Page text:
Spend 5 minutes on Reddit’s /r/Bitcoin or the popular forum bitcointalk.org and you’ll likely come away with the impression that users believe the banking system is outdated, behind the times and in need of a change. The change they talk about isn’t a minor facelift; Bitcoin believers want wholesale change in how financial institutions do business. This fury lends itself to the belief that Bitcoin can shake up the status quo that believers disdain. Enthusiasts for Bitcoin and other cryptocurrencies are often believers of niche political movements like Anarcho-Capitalism and Libertarianism, and these political beliefs shape their opinions about Bitcoin. The critical problem with Bitcoin is that users are more concerned with being ideologists than technologists.
Bitcoin, and the blockchain that powers Bitcoin, have garnered serious attention. Industry leaders like Goldman Sachs, Bank of America, Forbes, Fortune and a slew of venture capitalists have contributed praise, scrutiny and investment. Somewhere in all this capitalistic enthusiasm, though, exists a disconnect between what investors and financial institutions see as valuable, and what Bitcoin believers see as valuable. Investors seem to be focusing on the blockchain, variably referred to as a distributed ledger, trustless ledger, smart contract and other derivations of the underlying protocol. The proof-of-work protocol that powers the blockchain may end up powering many forms of financial transactions, helping to lessen the burden of audit requirements, KYC/AML constraints and due diligence investigations. Start-up firms like SmartContract, Hedgy and Chain are lining up to exploit this future industry, and current giants like Visa, CitiBank and Merrill Lynch are both monitoring the situation and doing their own research.
Investment in firms specializing in blockchain technology, and not specifically Bitcoin, indicates the speculative interest of investors is focusing away from Bitcoin. This is further evidenced by the choice of investors to not simply buy Bitcoin. When investors think an asset is going to increase in value, they buy it. Witness gold, property and oil bubbles in recent times. If investors thought that Bitcoin as an asset was poised to skyrocket in value they would simply buy Bitcoins rather than investing in firms that service Bitcoin-based activities. To put it bluntly, the actions of investors suggest that faith in Bitcoin is low, but faith in smart contracts and proof-of-work-based ledgers remains high. Why, then, are users on /r/Bitcoin and Bitcointalk so aggressively dismissive of any blockchain technology that isn’t based around Bitcoin?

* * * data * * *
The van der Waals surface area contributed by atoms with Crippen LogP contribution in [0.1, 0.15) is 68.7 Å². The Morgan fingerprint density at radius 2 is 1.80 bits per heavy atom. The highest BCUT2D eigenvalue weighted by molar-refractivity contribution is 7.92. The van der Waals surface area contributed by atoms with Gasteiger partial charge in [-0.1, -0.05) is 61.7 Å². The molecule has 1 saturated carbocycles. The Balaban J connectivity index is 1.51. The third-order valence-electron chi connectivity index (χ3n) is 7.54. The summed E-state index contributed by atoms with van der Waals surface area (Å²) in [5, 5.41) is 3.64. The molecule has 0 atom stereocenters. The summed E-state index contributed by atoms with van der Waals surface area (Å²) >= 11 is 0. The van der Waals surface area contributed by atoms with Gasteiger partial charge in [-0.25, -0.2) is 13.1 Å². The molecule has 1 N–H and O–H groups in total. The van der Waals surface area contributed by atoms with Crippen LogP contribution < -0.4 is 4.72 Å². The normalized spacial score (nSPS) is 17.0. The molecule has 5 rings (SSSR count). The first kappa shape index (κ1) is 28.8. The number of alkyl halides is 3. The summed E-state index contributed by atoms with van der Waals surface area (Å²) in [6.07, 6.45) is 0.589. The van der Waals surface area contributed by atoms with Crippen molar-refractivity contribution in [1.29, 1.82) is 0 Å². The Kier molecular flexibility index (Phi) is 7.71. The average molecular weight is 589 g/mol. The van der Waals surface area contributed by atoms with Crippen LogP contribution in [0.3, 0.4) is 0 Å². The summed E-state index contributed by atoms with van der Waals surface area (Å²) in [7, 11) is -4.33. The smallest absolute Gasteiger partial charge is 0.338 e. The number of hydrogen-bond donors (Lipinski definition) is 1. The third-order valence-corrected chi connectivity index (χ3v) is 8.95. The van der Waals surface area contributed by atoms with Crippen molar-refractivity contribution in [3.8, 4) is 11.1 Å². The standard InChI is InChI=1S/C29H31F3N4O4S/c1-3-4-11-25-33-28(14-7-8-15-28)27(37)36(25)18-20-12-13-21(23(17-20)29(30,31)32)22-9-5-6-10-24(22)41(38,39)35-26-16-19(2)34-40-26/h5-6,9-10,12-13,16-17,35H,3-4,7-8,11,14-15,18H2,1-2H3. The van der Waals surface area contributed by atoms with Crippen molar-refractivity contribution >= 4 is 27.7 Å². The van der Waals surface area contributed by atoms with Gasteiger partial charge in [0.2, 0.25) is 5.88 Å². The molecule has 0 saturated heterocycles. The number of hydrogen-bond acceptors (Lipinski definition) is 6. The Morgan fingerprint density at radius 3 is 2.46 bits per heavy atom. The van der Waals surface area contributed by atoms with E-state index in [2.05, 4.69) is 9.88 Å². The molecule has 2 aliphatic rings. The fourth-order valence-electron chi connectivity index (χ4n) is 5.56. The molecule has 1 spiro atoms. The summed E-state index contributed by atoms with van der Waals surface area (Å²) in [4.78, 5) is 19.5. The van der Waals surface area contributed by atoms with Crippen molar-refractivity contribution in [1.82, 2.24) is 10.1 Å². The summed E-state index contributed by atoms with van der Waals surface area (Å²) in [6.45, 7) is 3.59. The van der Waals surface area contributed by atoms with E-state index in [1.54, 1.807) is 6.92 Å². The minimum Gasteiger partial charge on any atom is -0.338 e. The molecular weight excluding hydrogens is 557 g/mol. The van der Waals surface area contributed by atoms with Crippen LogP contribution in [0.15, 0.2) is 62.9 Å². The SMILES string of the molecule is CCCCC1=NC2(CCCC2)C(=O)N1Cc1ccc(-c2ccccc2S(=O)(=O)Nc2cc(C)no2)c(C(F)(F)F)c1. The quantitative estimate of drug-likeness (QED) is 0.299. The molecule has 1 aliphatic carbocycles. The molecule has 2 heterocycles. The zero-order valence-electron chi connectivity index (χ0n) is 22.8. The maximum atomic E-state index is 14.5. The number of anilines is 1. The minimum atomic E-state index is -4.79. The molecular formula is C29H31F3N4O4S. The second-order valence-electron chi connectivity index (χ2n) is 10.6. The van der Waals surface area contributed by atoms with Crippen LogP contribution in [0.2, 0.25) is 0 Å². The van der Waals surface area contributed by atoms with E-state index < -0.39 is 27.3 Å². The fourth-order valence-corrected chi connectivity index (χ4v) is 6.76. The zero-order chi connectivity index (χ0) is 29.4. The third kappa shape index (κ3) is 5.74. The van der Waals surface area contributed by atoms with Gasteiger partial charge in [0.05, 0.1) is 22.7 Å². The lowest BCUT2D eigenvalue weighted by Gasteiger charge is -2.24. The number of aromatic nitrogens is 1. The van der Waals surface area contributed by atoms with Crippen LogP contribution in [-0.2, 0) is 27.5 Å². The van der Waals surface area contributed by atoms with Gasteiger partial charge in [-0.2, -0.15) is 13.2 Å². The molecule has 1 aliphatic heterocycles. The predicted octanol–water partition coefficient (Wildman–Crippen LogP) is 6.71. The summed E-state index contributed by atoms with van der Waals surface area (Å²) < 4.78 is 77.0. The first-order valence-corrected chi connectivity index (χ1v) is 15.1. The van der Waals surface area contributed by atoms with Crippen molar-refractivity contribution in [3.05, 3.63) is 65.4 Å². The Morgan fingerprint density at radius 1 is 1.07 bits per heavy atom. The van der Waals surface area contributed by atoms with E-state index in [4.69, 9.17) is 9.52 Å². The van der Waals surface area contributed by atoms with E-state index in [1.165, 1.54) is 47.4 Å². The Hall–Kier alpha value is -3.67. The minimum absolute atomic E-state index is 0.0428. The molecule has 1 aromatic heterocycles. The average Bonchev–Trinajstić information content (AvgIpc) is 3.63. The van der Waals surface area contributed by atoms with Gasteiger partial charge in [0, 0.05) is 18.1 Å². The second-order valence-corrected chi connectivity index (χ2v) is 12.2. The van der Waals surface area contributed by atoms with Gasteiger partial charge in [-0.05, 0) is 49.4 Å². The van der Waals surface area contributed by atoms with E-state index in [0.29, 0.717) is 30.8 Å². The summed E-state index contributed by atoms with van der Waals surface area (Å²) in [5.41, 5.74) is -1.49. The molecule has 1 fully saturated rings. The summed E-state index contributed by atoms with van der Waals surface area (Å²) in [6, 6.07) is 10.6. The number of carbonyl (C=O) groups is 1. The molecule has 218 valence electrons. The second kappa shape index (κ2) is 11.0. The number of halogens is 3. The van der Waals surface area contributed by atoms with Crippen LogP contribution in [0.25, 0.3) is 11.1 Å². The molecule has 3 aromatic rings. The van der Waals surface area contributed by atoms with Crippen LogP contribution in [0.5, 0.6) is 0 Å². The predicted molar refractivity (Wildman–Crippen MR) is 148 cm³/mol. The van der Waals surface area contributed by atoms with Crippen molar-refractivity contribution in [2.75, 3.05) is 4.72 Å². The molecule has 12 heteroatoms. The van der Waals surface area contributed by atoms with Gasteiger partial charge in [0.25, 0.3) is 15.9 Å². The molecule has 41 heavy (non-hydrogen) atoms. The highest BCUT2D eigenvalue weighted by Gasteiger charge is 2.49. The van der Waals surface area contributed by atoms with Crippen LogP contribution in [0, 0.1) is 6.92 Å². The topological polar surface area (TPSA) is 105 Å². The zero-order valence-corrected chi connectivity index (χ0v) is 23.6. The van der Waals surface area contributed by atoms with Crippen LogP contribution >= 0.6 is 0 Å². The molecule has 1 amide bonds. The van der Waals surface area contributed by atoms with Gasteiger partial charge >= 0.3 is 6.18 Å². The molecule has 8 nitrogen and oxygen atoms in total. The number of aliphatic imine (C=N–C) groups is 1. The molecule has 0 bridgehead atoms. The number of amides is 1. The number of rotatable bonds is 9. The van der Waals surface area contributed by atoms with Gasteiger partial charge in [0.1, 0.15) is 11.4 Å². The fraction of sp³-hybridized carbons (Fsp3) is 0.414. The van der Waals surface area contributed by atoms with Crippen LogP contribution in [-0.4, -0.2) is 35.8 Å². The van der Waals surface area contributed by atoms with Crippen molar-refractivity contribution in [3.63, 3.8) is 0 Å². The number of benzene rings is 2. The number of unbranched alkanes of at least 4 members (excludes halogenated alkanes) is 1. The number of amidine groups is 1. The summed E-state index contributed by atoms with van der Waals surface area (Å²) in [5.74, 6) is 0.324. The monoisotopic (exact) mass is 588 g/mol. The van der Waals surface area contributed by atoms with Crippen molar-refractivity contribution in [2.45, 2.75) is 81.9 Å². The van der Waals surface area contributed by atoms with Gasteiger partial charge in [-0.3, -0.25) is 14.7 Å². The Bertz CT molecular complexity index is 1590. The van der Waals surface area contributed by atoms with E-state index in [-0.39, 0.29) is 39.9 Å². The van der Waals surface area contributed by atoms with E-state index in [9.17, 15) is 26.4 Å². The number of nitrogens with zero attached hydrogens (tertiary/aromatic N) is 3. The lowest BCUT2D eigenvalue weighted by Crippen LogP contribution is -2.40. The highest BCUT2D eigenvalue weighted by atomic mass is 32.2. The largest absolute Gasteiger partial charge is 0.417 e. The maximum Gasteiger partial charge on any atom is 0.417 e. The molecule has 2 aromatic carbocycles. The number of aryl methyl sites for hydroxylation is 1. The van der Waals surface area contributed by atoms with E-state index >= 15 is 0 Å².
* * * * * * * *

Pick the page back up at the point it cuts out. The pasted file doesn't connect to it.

Here are a few actual quotes I gathered recently from /r/bitcoin regarding blockchain technology: ”There’s nothing to work out, this is marketing droids selling snake oil to suits that can’t parse how/why blockchains work,” in reply to a post about start-ups designing private blockchains. In reply to discussion about banks researching private ledgers, “But if you think you’re going to build your own blockchain and have any hope of competing with the global decentralized permissionless network of bitcoin, you’re the one who ‘doesn’t get it.’”
Consider if the designers of the printing press thought along the same narrow lines: ‘Who would want to print books about science or poetry? Printing presses should only print religious texts.’ Or if early researchers of computer networking had similar tunnel vision about their nascent technology: ‘Computers should only be networked for university and government research. Why would people want to communicate over computers? That’s what phones are for!’ Lastly, another real quote which captures the heart of how Bitcoin believers view themselves and anyone who disagrees with their beliefs: “what? Bitcoin isn’t “from the fintech sector”, it’s from the cypherpunks you ignorants.”
The vitriol with which Bitcoin believers approach blockchain innovation from financial firms not focused on Bitcoin will ultimately doom Bitcoin. The pseudo-tribalism displayed by Bitcoin users will eventually leave them as early adopters of a first-iteration technology in a world that innovates around, and adopts for use, subsequent iterations. Mentioning cypherpunks as the genesis of Bitcoin channels the deeply rooted idea that Bitcoin is made for members of the counterculture, and mainstream use infringes on their ideological copyright. It may come as some surprise then that the first adopters of PC’s, phones, and CD players are no longer using the first generation of those respective technologies. Though, perhaps, if a few users are still using their first generation products, maybe they spend significant time on /r/bitcoin decrying larger transactions and private blockchains.
It may be that Bitcoin believers are just that: possessors of irrational faith not justified by evidence. My personal conclusion is that political ideology causes Bitcoin users to predict a future that matches their own fantastical desires, something closer to Libertarian ideology, rather than a more likely future populated by banks and capitalists. This idealistic tunnel vision has the negative byproduct of discouraging discussion on blockchain innovation, and even discouraging the thought that such technology may be valuable. Instead of being early-adopters of innovative smart-contracts and proof-of-work financial instruments, users run the risk of being holders of the cryptocurrency equivalent of 8-track tapes.
Image credit – Sirius